In­ves­ti­ga­tors have seen Is­lamic State re­cruiters in­crease their use of en­crypted apps over the last sev­eral months, two se­nior law en­force­ment of­fi­cials said.

But de­tails of cases in which the tech­nol­ogy was used have been kept se­cret be­cause in­ves­ti­ga­tors didn’t want po­ten­tial ter­ror­ists to know about the blind spot. The is­sue came to light in a con­gres­sional hear­ing last week.

Dur­ing re­cent ter­ror­ism pros­e­cu­tions, FBI agents have taken steps to pre­vent in­for­ma­tion about the gap from be­ing re­leased pub­licly in court doc­u­ments, said the of­fi­cials, who spoke on con­di­tion of anonymity be­cause they were not au­tho­rized to dis­cuss the mat­ter.

The is­sue has cre­ated an­other tense stand­off be­tween na­tional se­cu­rity of­fi­cials and so­cial me­dia com­pa­nies re­luc­tant to change their soft­ware and pro­vide more ac­cess to law en­force­ment and in­tel­li­gence agen­cies.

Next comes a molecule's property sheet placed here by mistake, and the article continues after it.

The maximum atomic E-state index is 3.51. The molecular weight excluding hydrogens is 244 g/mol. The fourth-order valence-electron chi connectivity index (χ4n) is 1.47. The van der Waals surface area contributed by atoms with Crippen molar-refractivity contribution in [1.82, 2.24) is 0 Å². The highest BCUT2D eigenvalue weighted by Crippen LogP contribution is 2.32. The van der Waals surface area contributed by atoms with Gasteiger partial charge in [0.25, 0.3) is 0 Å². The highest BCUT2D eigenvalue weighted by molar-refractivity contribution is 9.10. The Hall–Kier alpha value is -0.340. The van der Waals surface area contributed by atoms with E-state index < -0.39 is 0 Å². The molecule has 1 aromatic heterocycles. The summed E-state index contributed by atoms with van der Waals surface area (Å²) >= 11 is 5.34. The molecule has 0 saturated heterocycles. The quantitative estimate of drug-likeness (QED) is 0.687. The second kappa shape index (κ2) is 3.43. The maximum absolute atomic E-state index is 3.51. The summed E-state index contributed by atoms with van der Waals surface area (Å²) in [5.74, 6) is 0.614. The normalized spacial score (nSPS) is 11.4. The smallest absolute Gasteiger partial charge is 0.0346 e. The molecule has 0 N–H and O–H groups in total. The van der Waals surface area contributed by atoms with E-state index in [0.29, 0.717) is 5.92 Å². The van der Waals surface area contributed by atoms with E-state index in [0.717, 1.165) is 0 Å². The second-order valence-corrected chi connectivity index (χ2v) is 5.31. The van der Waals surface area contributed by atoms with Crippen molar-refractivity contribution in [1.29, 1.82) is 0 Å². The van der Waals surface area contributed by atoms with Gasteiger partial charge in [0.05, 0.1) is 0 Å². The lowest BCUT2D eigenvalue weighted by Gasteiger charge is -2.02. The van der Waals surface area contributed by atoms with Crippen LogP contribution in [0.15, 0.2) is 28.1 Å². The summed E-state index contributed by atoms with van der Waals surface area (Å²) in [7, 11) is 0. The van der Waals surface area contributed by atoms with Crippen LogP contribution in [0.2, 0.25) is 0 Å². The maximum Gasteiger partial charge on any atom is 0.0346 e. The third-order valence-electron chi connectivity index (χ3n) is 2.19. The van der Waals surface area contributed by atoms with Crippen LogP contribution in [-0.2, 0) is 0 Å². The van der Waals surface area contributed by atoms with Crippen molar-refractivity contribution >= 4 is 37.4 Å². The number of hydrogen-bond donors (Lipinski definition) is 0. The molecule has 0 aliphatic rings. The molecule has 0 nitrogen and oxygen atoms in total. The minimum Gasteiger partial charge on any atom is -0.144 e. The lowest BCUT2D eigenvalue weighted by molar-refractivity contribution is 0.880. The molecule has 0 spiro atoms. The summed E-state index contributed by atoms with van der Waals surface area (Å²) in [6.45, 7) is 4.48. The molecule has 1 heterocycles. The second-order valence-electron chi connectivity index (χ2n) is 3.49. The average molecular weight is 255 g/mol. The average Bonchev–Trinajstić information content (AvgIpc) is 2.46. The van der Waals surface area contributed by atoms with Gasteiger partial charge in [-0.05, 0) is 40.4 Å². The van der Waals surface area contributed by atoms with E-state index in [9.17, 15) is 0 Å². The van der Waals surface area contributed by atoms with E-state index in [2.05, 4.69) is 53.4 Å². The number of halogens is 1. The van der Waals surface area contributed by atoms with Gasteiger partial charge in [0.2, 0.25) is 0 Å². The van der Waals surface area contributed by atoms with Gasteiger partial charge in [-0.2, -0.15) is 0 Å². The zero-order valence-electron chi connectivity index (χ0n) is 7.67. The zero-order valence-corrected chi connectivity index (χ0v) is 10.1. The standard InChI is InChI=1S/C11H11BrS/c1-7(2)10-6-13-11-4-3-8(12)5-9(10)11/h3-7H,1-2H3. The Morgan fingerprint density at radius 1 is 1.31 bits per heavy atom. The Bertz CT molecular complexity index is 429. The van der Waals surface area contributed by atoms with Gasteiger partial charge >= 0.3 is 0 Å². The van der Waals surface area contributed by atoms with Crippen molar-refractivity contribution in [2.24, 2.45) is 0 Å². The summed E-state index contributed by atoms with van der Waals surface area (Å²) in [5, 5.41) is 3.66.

In a June 1 speech, Tim Cook, chief ex­ec­u­tive at Ap­ple, fiercely de­fended its de­ci­sion to en­crypt the con­tent of Facetime and iMes­sage com­mu­ni­ca­tions. He took aim at gov­ern­ment of­fi­cials who have asked Ap­ple and other com­pa­nies to cre­ate a back­door key to en­crypted mes­sages.

“Let me be crys­tal clear,” Cook said. “Weak­en­ing en­cryp­tion or tak­ing it away harms good peo­ple that are us­ing it for the right rea­sons. And ul­ti­mately, I be­lieve it has a chill­ing ef­fect on our 1st Amend­ment rights and un­der­mines our coun­try’s found­ing prin­ci­ples.”

Cook spoke through a re­mote video feed at the an­nual awards din­ner for the Elec­tronic Pri­vacy In­for­ma­tion Cen­ter, a watch­dog group based in Wash­ing­ton.

At a con­gres­sional hear­ing Wed­nes­day, Rep. Michael McCaul (R-Texas), chair­man of the House Home­land Se­cu­rity Com­mit­tee, said Kik, What­sApp, Wickr and Surespot are among the mes­sag­ing apps that ex­trem­ists are us­ing to avoid de­tec­tion. Ex­ec­u­tives from those four com­pa­nies did not re­spond to re­quests for com­ment Fri­day.